From the historic market town of Northampton to the vibrant city lights of Peterborough, travel the Nene Valley and visit our beautiful bustling towns full of independent shops, places to eat and culture.
Higham Ferrers contains many historic buildings around the Market Square and College Street. The first Charter of 1251 was due to the Lord of the Manor, William de Ferrers, who created the Borough in order to promote a prosperous community at the gates of his castle, where people had begun to settle in numbers and to trade in the ancient market. Henry Chichele (c. 1364 – 12 April 1443) was born in Higham Ferrers. He was Archbishop of Canterbury and founded All Souls College, Oxford
Irthlingborough is an ancient settlement. Evidence of pre-historic and Roman occupation has been found, together with an Iron-Age hill-fort on Crow Hill, the second largest discovered in Northamptonshire. The Roman road from Lowick to Irchester passed through the parish. The Battle of waterloo was filmed in 1913 at Irthlingborough and was one of the biggest films of its day. It was made by an American named Charles Weston and he chose the location because the real Duke of Wellington, on visiting the area commented that the countryside resembled the battlefield at Waterloo.
Originating about 1100 as a walled town with a castle on the River Nene, Northampton was granted its first charter in 1189. Historically Northampton was known for its shoe and leather industry. The town is now an important retail and market centre.
Oundle, has been occupied continuously since the Iron Age. In Roman times there was an extensive settlement at Ashton, near the old railway station. The first written reference to Oundle occurs in Saxon times: the Venerable Bede writing in the eight century states that Saint Wilfrid died ‘in his monastery in the region of Oundle’. This suggests that Oundle was already a place of some importance. The town comprises many listed buildings, churches, restaurants, pubs, cafés and shops including two supermarkets.
In the mid-1980s, during sand excavations in the Nene Valley, the remains of a Roman villa were discovered. Excavation of the area, near Stanwick, was delayed by several years while archaeologists studied the remains. Raunds played a role in the boot and shoe industry until its decline in the 1950s and 1960s. In 1905 a dispute arose about wages to be paid to army bootmakers, which culminated in a march to London in May that year. Nearby Stanwick Lakes is a 750 acre countryside attraction and nature reserve located in the heart of the Nene Valley. There are extensive and imaginative play areas, open spaces and paths that families, walkers, cyclists and nature lovers can explore at leisure.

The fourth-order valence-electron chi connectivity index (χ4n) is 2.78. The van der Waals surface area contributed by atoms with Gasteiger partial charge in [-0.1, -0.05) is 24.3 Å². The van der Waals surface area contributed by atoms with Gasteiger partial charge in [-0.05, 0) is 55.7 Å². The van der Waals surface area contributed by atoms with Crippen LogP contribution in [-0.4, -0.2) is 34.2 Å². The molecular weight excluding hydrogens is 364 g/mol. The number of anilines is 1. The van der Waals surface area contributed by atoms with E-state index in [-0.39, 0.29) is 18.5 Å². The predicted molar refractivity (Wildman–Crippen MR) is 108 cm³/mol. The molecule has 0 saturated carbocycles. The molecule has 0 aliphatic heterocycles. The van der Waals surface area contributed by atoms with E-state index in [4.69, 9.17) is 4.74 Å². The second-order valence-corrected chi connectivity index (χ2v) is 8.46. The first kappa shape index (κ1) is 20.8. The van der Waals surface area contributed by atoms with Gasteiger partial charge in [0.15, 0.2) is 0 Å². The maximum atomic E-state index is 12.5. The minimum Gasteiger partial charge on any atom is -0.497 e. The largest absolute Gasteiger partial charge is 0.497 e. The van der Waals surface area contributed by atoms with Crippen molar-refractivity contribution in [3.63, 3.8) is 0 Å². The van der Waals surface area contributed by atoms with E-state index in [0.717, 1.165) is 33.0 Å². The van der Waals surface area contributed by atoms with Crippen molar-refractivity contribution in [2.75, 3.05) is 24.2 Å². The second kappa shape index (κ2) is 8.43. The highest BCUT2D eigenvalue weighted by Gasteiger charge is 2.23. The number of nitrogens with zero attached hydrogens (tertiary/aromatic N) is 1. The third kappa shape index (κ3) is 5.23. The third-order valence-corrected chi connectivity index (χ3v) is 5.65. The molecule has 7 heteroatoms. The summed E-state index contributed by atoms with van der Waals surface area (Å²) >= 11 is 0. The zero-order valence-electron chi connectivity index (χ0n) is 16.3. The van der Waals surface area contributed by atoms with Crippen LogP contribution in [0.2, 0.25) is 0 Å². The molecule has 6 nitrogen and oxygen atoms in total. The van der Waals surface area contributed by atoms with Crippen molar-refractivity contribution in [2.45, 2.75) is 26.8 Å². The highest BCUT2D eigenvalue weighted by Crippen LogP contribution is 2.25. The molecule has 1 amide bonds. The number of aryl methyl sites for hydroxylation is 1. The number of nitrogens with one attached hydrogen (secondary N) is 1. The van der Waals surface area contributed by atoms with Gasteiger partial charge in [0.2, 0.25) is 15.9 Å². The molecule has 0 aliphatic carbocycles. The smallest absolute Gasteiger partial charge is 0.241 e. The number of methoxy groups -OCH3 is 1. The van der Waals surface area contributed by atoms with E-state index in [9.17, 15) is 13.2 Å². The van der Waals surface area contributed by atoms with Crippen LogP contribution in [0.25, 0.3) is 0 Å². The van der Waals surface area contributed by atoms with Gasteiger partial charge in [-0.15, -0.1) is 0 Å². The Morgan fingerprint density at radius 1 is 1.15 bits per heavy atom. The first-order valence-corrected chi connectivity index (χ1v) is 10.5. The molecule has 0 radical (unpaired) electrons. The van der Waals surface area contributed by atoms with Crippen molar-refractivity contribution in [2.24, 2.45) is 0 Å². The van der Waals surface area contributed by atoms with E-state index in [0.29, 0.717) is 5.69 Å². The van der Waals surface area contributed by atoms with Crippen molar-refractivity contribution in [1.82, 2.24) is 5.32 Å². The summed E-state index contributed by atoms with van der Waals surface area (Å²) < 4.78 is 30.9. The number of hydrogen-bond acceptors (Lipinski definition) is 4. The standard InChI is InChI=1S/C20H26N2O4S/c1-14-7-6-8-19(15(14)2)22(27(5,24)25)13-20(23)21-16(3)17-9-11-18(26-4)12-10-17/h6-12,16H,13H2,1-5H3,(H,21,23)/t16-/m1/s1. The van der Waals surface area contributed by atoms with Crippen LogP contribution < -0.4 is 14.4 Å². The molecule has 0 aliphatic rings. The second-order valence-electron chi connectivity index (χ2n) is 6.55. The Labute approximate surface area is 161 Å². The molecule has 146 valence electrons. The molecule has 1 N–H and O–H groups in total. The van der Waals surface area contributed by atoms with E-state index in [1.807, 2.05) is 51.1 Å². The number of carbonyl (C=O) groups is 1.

Set in the heart of the Nene Valley, Rushden town centre offers a wealth of independent businesses as well as well-known high street brands within an attractive late Victorian/ Edwardian setting, an enduring reminder of Rushden’s rise to prominence as a ‘boot and shoe’ town. Rushden Lakes offers an exciting new dimension to the town with 30 acres of high quality shopping, restaurants (and soon a 12-screen cinema) and opens up 214 acres of lakes for leisure activity in an area of outstanding natural beauty within the Nene Valley for everyone to explore and enjoy.
Thrapston has a late Bronze / early Iron Age ringworks, possibly a mini hill-fort, dating from around 700 – 800 BC which was partially excavated in the 1990s. In 1205 Baldwin de Vere, the Lord of the Manor, requested the permission of King John to hold a market in the town every Tuesday. King John awarded the market charter in return for two palfreys (small riding horses) and they are now represented on Thrapston’s civic badge and flag. The Charter is still celebrated in June every year, when the annual ‘Charter Fair’ is held on the High Street which is closed to traffic for most of the day. The earliest remains in the church date from mid-13th century although the earliest record is of monks from the Abbey at Bourne in Lincolnshire coming to serve the church around 1133AD.
The medieval town of Wellingborough housed a modest monastic grange – now the Jacobean Croyland Abbey – which was an offshoot of the monastery of Crowland (or Croyland) Abbey, near Peterborough, some 30 miles (48 km) down-river.